Then we have the (somewhat simpler) ‘skipping stone’ theory, which attempts to explain the lift generated from the bottom surface of the wing. Its basic postulate concerns the angle of attack; with an angled wing, the bottom face of the wing strikes some of the incoming air, causing air molecules to bounce off it. This is like the bottom of the wing being continually struck by lots of tiny ball bearings, sort of the same thing that happens when a skimming stone bounces off the surface of the water, and it generates a net force; lift. Not only that, but this theory claims to explain the lower pressure found on top of the wing; since air is blocked by the tilted wing, not so much gets to the area immediately above/behind it. This means there are less air molecules in a given space, giving rise to a lower pressure; another way of explaining the lift generated.
There isn’t much fundamentally wrong with this theory, but once again the mathematics don’t check out; it also does not accurately predict the amount of lift generated by a wing. It also fails to explain why a cambered wing set at a zero angle of attack is still able to generate lift; but actually it provides a surprisingly good model when we consider supersonic flight.
Lift can be explained as a combination of these two effects, but to do so is complex and unnecessary we can find a far better explanation just by considering the shape the airflow makes when travelling over the wing. Air when passing over an aerofoil tends to follow the shape of its surface (Euler again), meaning it deviates from its initially straight path to follow a curved trajectory. This curve-shaped motion means the direction of the airflow must be changing; and since velocity is a vector quantity, any change in the direction of the air’s movement represents a change in its overall velocity, regardless of any change in airspeed (which contributes separately). Any change in velocity corresponds to the air being accelerated, and since Force = mass x acceleration this acceleration generates a net force; this force is what corresponds to lift. This ‘turning’ theory not only describes lift generation on both the top and bottom wing surfaces, since air is turned upon meeting both, but also why changing the angle off attack affects lift; a steeper angle means the air has to turn more when following the wing’s shape, meaning more lift is generated. Go too steep however, and the airflow breaks away from the wing and undergoes a process called flow separation… but I’m getting ahead of myself.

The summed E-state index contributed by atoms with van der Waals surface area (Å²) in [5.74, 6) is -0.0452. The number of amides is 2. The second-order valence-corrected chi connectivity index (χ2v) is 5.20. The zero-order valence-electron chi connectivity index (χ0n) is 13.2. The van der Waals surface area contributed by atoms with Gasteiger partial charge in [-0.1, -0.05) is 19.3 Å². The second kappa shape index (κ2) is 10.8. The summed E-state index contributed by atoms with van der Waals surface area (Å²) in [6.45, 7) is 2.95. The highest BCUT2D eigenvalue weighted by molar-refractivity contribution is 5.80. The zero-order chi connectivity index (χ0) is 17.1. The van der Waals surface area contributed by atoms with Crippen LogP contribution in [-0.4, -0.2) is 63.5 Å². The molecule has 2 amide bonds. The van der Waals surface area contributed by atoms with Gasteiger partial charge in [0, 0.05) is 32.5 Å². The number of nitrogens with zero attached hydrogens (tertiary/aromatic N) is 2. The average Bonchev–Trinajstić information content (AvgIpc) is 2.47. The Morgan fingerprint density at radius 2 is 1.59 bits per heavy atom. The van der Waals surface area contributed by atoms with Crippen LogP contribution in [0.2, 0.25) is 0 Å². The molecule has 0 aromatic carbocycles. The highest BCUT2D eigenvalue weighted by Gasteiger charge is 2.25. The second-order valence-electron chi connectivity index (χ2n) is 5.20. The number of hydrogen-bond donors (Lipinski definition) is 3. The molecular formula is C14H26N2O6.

This explanation works fine so long as our aircraft is travelling at less than the speed of sound. However, as we approach Mach 1, strange things start to happen, as we shall find out next time…